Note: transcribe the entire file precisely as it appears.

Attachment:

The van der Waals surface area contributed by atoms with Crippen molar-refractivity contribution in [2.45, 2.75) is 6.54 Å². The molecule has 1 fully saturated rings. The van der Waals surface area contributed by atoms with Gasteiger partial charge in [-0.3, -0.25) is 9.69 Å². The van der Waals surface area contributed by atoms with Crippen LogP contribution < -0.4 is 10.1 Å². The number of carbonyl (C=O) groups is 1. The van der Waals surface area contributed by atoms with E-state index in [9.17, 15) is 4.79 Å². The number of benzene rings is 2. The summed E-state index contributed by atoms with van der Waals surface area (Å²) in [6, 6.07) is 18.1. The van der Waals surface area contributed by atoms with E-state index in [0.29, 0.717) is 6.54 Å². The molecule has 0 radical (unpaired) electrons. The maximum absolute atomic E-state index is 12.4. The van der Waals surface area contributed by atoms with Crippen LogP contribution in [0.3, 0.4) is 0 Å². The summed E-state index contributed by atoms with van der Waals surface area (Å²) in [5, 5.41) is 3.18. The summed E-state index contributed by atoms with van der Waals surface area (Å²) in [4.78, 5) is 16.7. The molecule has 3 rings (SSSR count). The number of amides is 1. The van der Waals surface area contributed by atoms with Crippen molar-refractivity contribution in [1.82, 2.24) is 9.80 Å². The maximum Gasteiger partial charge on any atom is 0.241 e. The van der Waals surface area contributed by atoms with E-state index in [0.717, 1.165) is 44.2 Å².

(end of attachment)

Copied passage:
The van der Waals surface area contributed by atoms with Crippen molar-refractivity contribution in [2.45, 2.75) is 6.54 Å². The molecule has 1 fully saturated rings. The van der Waals surface area contributed by atoms with Gasteiger partial charge in [-0.3, -0.25) is 9.69 Å². The van der Waals surface area contributed by atoms with Crippen LogP contribution < -0.4 is 10.1 Å². The number of carbonyl (C=O) groups is 1. The van der Waals surface area contributed by atoms with E-state index in [9.17, 15) is 4.79 Å². The number of benzene rings is 2. The summed E-state index contributed by atoms with van der Waals surface area (Å²) in [6, 6.07) is 18.1. The van der Waals surface area contributed by atoms with E-state index in [0.29, 0.717) is 6.54 Å². The molecule has 0 radical (unpaired) electrons. The maximum absolute atomic E-state index is 12.4. The van der Waals surface area contributed by atoms with Crippen LogP contribution in [0.3, 0.4) is 0 Å². The summed E-state index contributed by atoms with van der Waals surface area (Å²) in [5, 5.41) is 3.18. The summed E-state index contributed by atoms with van der Waals surface area (Å²) in [4.78, 5) is 16.7. The molecule has 3 rings (SSSR count). The number of amides is 1. The van der Waals surface area contributed by atoms with Crippen molar-refractivity contribution in [1.82, 2.24) is 9.80 Å². The maximum Gasteiger partial charge on any atom is 0.241 e. The van der Waals surface area contributed by atoms with E-state index in [0.717, 1.165) is 44.2 Å².